By Jasminee Sahoye
Temporary foreign workers have been earning 15% less than Canadians but that has now been changed as a result of some changes to the program.
The Canadian Council for Refugees (CCR) says it has welcomed some of the changes to the Temporary Foreign Worker Program announced by the federal government, notably, the withdrawal of the rule allowing migrant workers to be paid 15% less than Canadians. Employers had to offer foreign workers the same wage as Canadian workers doing the same job in the same geographic region, but the 15 per cent rule drew a lot of controversy and confusion.
Minister of Citizenship, Immigration and Multiculturalism Minister, Jason Kenney said the rule never meant that foreign workers were paid less than Canadian workers when they were doing the same job at the same workplace. He said less than five per cent of employers used the flexibility that was given to them.
“Given the confusion about this and given the fact that it has not been used, we decided to end the pilot,” he said.
Kenney said there will still be wage differences among employees depending on their experience level.
“In any workplace there’s going to be a range of wages and salaries. If someone is a new hire, and starts at a starting wage, they are going to be paid less than the average. But we hope this will have the effect of raising overall wages and salaries,” said Kenney.
Kenney said the government is responding to concerns about how the program is being used and is making changes to ensure that Canadians get the first crack at available jobs.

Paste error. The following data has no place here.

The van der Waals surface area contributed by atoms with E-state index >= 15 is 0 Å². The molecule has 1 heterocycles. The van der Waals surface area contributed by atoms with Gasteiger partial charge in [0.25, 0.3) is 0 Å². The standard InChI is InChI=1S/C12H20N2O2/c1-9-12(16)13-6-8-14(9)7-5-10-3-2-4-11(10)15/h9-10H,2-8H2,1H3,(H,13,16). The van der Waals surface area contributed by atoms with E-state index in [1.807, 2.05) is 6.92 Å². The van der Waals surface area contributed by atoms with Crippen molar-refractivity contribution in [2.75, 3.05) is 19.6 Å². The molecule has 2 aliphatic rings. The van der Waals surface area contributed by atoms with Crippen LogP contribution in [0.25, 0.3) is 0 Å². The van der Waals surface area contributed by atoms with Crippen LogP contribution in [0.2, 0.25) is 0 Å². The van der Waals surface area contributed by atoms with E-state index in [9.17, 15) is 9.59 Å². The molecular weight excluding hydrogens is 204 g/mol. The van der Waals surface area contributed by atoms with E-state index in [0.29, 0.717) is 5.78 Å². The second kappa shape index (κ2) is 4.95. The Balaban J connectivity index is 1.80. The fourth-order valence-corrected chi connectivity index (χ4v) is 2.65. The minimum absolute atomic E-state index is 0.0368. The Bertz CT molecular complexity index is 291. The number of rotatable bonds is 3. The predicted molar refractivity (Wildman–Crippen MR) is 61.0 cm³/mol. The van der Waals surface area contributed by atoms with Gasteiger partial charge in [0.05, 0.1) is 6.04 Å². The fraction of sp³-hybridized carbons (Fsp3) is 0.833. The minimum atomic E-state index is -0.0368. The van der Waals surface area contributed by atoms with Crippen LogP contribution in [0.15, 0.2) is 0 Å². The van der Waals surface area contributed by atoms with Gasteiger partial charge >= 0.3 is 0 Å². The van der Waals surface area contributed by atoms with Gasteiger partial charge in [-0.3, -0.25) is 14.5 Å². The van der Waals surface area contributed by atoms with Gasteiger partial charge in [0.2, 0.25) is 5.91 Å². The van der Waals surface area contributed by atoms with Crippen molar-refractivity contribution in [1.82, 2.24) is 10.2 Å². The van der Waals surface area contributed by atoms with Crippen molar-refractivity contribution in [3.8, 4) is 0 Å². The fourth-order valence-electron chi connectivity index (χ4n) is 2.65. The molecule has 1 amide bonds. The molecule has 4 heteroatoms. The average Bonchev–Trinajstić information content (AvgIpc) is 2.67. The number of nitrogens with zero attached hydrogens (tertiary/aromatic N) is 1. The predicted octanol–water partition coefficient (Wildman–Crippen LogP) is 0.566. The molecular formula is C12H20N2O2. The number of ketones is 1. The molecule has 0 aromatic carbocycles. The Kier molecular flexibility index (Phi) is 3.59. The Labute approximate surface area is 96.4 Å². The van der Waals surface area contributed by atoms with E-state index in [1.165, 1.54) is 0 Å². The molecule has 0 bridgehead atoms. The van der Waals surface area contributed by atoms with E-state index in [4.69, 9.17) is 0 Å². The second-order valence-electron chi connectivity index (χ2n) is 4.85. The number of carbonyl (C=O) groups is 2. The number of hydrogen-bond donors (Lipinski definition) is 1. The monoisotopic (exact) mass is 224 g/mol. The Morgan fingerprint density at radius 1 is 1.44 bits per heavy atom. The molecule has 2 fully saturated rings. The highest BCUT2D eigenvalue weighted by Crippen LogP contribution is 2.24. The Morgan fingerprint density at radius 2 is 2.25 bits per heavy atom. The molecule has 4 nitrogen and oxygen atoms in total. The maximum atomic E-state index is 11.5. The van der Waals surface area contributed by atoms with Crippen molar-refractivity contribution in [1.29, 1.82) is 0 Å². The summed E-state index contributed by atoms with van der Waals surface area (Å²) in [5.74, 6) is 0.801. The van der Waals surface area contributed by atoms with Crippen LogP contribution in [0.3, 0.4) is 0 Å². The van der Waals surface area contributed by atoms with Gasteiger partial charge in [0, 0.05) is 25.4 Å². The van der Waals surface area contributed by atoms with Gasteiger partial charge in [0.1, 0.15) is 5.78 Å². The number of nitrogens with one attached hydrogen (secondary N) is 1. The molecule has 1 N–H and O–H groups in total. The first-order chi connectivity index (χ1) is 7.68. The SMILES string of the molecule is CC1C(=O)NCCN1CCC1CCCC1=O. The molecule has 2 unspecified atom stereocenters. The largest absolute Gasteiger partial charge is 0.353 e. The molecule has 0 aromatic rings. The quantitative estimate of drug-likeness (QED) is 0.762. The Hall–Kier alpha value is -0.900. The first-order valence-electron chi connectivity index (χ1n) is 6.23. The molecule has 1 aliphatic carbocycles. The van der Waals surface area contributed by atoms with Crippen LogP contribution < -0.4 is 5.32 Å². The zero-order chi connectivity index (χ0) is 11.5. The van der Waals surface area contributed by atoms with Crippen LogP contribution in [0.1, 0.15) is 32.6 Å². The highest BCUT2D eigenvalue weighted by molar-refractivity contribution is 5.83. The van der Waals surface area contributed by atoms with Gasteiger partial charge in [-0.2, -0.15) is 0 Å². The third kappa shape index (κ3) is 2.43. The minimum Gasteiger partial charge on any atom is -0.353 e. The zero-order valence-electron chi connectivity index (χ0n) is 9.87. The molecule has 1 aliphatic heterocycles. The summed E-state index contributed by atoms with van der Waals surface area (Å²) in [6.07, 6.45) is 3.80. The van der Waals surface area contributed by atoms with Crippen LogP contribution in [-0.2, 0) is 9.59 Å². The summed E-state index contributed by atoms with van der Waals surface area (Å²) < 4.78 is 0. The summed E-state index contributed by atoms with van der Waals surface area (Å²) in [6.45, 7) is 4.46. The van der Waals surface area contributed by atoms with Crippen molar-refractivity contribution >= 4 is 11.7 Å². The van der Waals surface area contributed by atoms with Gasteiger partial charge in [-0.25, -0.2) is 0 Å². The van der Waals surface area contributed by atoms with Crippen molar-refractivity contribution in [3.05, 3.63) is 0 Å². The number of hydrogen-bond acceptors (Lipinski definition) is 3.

“The temporary foreign worker program was intended to fill acute labour shortages on a temporary basis only, not to displace Canadian workers,” Kenney told a news conference in Ottawa.
One of the key changes is a new fee that will be imposed on employers when they apply to the government for a labour market opinion (LMO). A positive labour market opinion must be obtained in order for employers to bring foreign workers to Canada. It takes a number of factors into consideration including what potential benefits hiring the foreign workers would have on the labour market and what efforts were made to hire Canadian workers for the positions.
The Canadian Council for Refugees says, it regrets that the announcement did not address the rights abuses suffered by migrant workers, who are vulnerable to exploitation because of their precarious status.
“There is widespread mistreatment of migrant workers in the low-skilled streams,” said Loly Rico, CCR President. “The Canadian Council for Refugees has deep concerns over the government’s approach to migrant workers as disposable, short-term labour with fewer rights and protections than Canadian workers.”
The number of migrant workers in Canada has increased by 70% in the last five years, as Canada has shifted towards a reliance on migrant labour to fill non-temporary jobs in sectors such as food processing and hospitality, the CCR states in a release.
“Factors that make temporary foreign workers particularly vulnerable include closed work permits, lack of information on their rights and recourses, and a lack of monitoring. In some cases, temporary foreign workers have become victims of human trafficking.”
The CCR added that some of the changes could have negative impacts on workers and that it will be monitoring these.